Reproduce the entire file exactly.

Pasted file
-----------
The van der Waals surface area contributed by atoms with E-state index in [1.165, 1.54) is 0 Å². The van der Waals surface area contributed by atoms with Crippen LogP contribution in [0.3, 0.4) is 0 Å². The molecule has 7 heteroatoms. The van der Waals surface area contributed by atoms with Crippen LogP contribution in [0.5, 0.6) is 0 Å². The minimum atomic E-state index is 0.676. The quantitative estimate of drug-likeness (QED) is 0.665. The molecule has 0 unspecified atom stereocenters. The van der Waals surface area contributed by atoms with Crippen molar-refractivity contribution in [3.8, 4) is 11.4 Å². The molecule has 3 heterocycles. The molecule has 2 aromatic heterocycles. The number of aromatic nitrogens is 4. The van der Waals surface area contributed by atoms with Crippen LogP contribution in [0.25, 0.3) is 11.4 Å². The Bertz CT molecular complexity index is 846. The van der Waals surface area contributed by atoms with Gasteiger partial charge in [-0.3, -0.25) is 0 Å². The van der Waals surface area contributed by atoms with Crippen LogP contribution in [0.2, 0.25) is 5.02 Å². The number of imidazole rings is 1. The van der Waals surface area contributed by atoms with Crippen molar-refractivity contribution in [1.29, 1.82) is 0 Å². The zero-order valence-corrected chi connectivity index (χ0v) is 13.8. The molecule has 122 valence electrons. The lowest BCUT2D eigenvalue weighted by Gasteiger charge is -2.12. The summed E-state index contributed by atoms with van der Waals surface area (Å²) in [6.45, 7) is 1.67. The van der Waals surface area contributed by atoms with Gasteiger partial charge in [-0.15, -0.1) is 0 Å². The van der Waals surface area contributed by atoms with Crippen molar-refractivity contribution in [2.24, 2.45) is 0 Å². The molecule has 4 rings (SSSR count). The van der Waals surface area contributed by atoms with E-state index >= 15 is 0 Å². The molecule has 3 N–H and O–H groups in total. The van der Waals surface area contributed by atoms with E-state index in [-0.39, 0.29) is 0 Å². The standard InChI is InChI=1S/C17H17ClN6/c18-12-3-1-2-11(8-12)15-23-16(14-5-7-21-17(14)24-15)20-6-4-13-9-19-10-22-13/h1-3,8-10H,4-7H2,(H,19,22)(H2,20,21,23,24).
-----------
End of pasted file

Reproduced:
The van der Waals surface area contributed by atoms with E-state index in [1.165, 1.54) is 0 Å². The van der Waals surface area contributed by atoms with Crippen LogP contribution in [0.3, 0.4) is 0 Å². The molecule has 7 heteroatoms. The van der Waals surface area contributed by atoms with Crippen LogP contribution in [0.5, 0.6) is 0 Å². The minimum atomic E-state index is 0.676. The quantitative estimate of drug-likeness (QED) is 0.665. The molecule has 0 unspecified atom stereocenters. The van der Waals surface area contributed by atoms with Crippen molar-refractivity contribution in [3.8, 4) is 11.4 Å². The molecule has 3 heterocycles. The molecule has 2 aromatic heterocycles. The number of aromatic nitrogens is 4. The van der Waals surface area contributed by atoms with Crippen LogP contribution in [0.25, 0.3) is 11.4 Å². The Bertz CT molecular complexity index is 846. The van der Waals surface area contributed by atoms with Gasteiger partial charge in [-0.3, -0.25) is 0 Å². The van der Waals surface area contributed by atoms with Crippen LogP contribution in [0.2, 0.25) is 5.02 Å². The number of imidazole rings is 1. The van der Waals surface area contributed by atoms with Crippen molar-refractivity contribution in [1.29, 1.82) is 0 Å². The zero-order valence-corrected chi connectivity index (χ0v) is 13.8. The molecule has 122 valence electrons. The lowest BCUT2D eigenvalue weighted by Gasteiger charge is -2.12. The summed E-state index contributed by atoms with van der Waals surface area (Å²) in [6.45, 7) is 1.67. The van der Waals surface area contributed by atoms with Gasteiger partial charge in [-0.15, -0.1) is 0 Å². The van der Waals surface area contributed by atoms with Crippen molar-refractivity contribution in [2.24, 2.45) is 0 Å². The molecule has 4 rings (SSSR count). The van der Waals surface area contributed by atoms with E-state index >= 15 is 0 Å². The molecule has 3 N–H and O–H groups in total. The van der Waals surface area contributed by atoms with E-state index in [-0.39, 0.29) is 0 Å². The standard InChI is InChI=1S/C17H17ClN6/c18-12-3-1-2-11(8-12)15-23-16(14-5-7-21-17(14)24-15)20-6-4-13-9-19-10-22-13/h1-3,8-10H,4-7H2,(H,19,22)(H2,20,21,23,24).